A Guide to Cuckoo Bumblebees

Imposters and usurpers, the world of cuckoo bumblebees is certainly an intriguing one. Meet the species you could encounter across the North East in a new blog by naturalist, Charlotte Rankin.

Like the Cuckoo bird, cuckoo bumblebees exploit the hard work of others. Nest usurpers, there are six of these bumblebee species in Britain. Females sneak into a bumblebee nest, kill or subdue the resident queen, and fool the workers into looking after her own young. Cuckoo bumblebees emerge from hibernation a bit later than queen bumblebees, timing it perfectly with established nests that aren’t too large that could resist her attack. More armoured than typical bumblebees, she has thicker chitin and a more powerful sting. She’ll mask herself in the nest’s scent before launching her attack. Cuckoo bumblebees can look very similar to their host species, specialising on a single species or a closely related group of bumblebees.

‘True’ and cuckoo bumblebees have lived side-by-side for many millennia and it’s a relationship that adds a fascinating dimension to the bee world. All six cuckoo bumblebees can be found in the North East. Please do share your sightings with the North East Bee Hunt to add to our understanding of these under-recorded bumblebees.

What are the tell-tale signs of a cuckoo bumblebee?

  • As cuckoo bumblebees do not collect pollen, the hind legs of females lack the shiny pollen basket. The hind legs of cuckoo bumblebees are instead densely haired.
  • They often have sparser fur, revealing the shiny black chitin (skin) underneath. This, in addition to their duller and smoky wings, gives them a darker appearance than typical bumblebees.
  • Their buzz is deeper than typical bumblebees. They belong to a sub-group of bumblebees ‘Psithyrus’, which means ‘whispering’ in Latin.
  • Cuckoos also have boxier and squarer heads than typical bumblebees.
Red-tailed Cuckoo Bees (males) © Charlotte Rankin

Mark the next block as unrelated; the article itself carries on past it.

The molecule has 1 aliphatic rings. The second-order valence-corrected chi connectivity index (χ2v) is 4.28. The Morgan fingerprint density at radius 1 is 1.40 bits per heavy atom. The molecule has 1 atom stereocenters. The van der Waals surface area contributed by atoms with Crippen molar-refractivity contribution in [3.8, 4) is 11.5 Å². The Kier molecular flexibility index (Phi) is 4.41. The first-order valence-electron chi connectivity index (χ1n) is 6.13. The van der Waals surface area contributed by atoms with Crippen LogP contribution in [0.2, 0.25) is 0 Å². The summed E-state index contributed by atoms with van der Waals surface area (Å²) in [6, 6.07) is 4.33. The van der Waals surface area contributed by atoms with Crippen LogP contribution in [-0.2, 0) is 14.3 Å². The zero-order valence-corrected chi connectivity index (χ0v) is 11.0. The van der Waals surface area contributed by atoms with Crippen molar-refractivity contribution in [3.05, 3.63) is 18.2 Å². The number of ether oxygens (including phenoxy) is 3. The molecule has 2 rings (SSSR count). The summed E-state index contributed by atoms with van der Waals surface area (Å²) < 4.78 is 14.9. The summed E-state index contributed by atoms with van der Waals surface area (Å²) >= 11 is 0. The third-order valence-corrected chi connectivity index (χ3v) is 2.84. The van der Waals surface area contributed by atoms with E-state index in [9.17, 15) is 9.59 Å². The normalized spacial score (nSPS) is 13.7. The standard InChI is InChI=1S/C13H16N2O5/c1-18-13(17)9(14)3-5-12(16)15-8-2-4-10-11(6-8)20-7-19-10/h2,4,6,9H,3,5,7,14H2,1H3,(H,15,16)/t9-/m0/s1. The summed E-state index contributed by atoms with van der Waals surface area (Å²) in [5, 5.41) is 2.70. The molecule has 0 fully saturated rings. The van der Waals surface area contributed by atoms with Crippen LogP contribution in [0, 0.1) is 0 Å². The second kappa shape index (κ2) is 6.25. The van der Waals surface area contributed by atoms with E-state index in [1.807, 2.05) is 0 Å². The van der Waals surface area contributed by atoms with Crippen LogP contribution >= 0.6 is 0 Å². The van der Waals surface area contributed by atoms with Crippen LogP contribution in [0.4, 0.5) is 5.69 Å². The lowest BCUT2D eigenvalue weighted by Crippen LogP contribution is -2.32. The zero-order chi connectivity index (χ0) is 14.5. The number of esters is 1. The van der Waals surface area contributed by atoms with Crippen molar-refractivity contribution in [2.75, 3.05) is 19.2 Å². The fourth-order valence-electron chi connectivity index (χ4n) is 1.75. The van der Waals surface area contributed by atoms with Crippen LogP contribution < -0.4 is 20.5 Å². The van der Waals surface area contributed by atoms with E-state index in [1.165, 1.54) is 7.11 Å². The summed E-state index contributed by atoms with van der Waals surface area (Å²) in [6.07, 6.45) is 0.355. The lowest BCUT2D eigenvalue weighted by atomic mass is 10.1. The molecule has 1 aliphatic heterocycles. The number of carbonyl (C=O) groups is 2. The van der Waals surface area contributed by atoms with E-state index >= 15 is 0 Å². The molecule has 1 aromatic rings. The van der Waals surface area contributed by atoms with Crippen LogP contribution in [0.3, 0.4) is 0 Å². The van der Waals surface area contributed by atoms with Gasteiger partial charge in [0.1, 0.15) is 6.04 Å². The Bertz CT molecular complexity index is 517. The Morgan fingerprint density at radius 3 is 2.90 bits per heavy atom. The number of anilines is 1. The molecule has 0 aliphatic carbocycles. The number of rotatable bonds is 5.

Red-tailed Cuckoo Bee Bombus rupestris

Almost identical to its host at first glance, the Red-tailed Cuckoo Bee attacks the nests of Red-tailed Bumblebees (Bombus rupestris). Considered a scarcer bee in the North East, sightings are becoming more widespread across the region. Females are on the wing from May while males and new females can be observed from July onwards.

Females are large (the largest wingspan of any bumblebee!) with a red tail and black fur. Their wings are much darker than any other bumblebee species and can appear almost black. Smaller than the females, males are the only male cuckoos with an extensive red tail. Bands of paler yellow or greyish hair are also usually present on males.

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Gypsy Cuckoo Bee © Chris Barlow

Gypsy Cuckoo Bee Bombus bohemicus

The Gypsy Cuckoo Bee attacks the nests of White-tailed Bumblebees (Bombus lucorum group). Females emerge from April with males and new females from June. This is one of the more widespread cuckoo bumblebees in the North East.

This is one of two cuckoo bumblebees that has two yellow side flashes on top of a white tail. The Gypsy Cuckoo Bee also has a pale yellow collar behind the head. Males have additional yellow banding across the bottom of the thorax and top of the abdomen, forming a well-defined midriff band.

This species is very similar in appearance to the Vestal Cuckoo Bee Bombus vestalis. Unlike the Vestal Cuckoo Bee, this cuckoo is ‘fluffier’ and the banding is a paler yellow.

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Vestal Cuckoo Bee © Chris Barlow